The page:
Think about this: a few decades ago, the factories gave way to cubicle farms. As a result, the air was cleaner but the tasks were still repetitive. We had more business and less industry, but traditional education still had a place preparing people for the workplace.
Today, many businesses are ditching those rows of identical cubicles in favour of more informal settings. For instance, Google’s employees work at a “campus”, have individual decorating budgets for their office spaces and are given 20% of their time to work on personal projects. In many offices today, people don’t wear 3-piece business suits; instead, they wear jeans and t-shirts. There are bean-bag chairs in the break rooms and Wii tournaments every Friday. And these non-traditional businesses are cleaning up – nobody is more successful than Google.
But traditional schools are still teaching people to sit in a row and stare straight ahead!
Imagine for a moment that you show up to apply for an accounting job with a paper ledger and a slide rule (not so uncommon even 40 years ago). How would you ever compete with applicants carrying accounting software on the smart phone in their pocket – or even those with just a calculator?
Impossible. You’d starve to death. And you couldn’t possibly provide your customers a similar level of service or speed.
And yet, lots of university graduates are doing just that. They’re trying to fit a square peg of education into a round hole of a job. Traditional universities just don’t prepare you for a career out in the real world. Instead, they hole you up in a library doing archaic research and debating academic problems that are only relevant to other academics.
Factory workers – and the schools that produce them – are a dying breed. Large institutions are too unwieldy to change direction quickly and it’s taking forever for traditional schools to catch up to the current job market. Unfortunately, they spin their wheels and keep teaching lessons that are simply no longer relevant to today’s employers. Meanwhile, being able to toe the line and sit quietly in a row is less and less important these days.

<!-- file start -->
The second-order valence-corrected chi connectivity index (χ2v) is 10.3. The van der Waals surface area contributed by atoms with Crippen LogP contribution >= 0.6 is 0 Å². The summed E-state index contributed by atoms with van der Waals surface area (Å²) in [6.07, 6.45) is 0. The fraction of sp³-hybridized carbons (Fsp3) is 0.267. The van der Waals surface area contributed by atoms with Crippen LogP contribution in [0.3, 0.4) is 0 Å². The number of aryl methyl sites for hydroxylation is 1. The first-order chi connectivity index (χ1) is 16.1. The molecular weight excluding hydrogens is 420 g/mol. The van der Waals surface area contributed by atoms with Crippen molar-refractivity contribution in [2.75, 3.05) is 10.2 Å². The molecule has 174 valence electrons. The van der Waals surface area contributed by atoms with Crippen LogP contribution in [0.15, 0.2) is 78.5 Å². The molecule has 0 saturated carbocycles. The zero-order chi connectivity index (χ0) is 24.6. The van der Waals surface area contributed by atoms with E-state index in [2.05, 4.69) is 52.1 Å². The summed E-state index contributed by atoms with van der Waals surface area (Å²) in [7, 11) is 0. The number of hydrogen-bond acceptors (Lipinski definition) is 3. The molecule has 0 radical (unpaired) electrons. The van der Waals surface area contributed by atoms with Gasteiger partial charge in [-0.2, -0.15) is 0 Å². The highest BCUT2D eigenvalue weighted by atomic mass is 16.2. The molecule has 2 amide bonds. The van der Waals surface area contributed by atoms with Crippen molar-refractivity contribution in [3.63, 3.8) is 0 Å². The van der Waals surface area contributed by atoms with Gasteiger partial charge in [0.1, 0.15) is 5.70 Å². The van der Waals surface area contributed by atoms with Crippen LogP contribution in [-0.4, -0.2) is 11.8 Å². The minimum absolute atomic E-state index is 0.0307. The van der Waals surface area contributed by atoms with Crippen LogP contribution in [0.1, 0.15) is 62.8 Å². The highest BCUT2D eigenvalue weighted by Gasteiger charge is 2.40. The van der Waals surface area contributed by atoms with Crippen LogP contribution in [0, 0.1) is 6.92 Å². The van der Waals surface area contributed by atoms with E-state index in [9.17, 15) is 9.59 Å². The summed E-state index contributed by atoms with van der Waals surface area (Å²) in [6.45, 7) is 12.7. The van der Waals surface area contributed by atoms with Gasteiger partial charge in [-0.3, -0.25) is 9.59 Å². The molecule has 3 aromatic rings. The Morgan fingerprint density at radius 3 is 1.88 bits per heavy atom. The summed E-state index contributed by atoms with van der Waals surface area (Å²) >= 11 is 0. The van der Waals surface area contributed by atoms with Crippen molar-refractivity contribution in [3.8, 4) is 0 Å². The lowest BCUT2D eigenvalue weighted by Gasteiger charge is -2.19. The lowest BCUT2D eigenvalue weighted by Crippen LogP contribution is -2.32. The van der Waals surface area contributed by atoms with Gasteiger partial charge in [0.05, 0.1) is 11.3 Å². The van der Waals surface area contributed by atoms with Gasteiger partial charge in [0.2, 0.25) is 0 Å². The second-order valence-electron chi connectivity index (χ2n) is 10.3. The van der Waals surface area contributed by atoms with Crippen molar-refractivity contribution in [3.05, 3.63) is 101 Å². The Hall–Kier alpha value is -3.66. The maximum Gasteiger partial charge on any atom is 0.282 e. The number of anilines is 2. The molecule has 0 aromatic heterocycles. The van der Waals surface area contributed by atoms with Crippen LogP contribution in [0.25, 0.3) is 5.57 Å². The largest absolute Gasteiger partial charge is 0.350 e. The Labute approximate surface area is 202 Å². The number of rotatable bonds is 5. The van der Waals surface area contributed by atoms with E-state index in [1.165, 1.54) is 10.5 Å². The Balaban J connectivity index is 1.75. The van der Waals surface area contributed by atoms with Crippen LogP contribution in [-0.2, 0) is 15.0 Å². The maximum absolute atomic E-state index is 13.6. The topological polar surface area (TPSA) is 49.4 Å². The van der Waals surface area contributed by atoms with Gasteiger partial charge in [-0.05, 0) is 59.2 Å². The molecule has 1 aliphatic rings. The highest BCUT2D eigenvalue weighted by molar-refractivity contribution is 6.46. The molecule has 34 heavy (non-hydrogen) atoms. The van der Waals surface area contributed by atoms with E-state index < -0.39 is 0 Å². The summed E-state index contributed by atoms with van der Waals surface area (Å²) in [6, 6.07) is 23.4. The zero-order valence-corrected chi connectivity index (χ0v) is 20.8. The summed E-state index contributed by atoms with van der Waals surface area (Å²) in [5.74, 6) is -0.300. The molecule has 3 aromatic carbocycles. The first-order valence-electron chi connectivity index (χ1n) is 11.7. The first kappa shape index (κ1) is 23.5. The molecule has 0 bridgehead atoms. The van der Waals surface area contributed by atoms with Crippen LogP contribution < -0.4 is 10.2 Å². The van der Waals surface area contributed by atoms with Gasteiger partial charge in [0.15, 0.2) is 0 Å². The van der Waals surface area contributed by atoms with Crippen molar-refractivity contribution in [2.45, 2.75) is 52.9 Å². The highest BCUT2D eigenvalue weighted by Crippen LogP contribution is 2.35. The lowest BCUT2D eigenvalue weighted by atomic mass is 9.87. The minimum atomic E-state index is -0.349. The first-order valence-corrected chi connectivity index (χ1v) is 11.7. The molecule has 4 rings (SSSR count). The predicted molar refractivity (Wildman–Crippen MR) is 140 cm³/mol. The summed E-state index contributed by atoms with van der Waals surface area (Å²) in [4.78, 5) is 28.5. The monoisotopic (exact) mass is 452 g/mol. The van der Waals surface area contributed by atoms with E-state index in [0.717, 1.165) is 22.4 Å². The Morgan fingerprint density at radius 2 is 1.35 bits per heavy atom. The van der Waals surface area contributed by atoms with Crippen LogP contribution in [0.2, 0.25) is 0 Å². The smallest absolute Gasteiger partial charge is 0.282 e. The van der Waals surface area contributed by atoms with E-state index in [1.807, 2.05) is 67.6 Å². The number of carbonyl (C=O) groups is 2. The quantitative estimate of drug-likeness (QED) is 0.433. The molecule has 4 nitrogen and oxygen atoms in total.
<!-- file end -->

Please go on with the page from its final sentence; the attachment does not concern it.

The Solution to Preparing for a 21st Century Education is Online
But here’s the TRUTH:
IF you can learn to be a critical thinker who can solve problems beyond what you’re taught, and IF you attend a school that is able to offer the newest, most relevant career-based training, you CAN become a valuable employee and you CAN compete.
And you won’t end up another square peg with no place to rest. Smaller online colleges can turn on a dime as the industry changes, and can produce employees for the 21st century – not the 19th.
Listen up: you MUST learn the essential job skills for your exact job, and you MUST be able to keep learning even after school is over.
Most people do not. Most people go to university and learn to be drones for jobs that don’t even exist anymore. Thanks to their lack of experience, they don’t have any idea how to think globally and solve a problem they’ve never seen before. Most people don’t know that they don’t know.
1) You must learn the right skills employers need to fill the job.
2) You must be able to adapt and change as the job changes.
Often you’ll try something and it doesn’t work the first time. But… the good news is, once it works, it will usually work for YEARS.
That’s why time spent on education is absolutely the best time investment you can make – IF you’re aware of what really works and what doesn’t.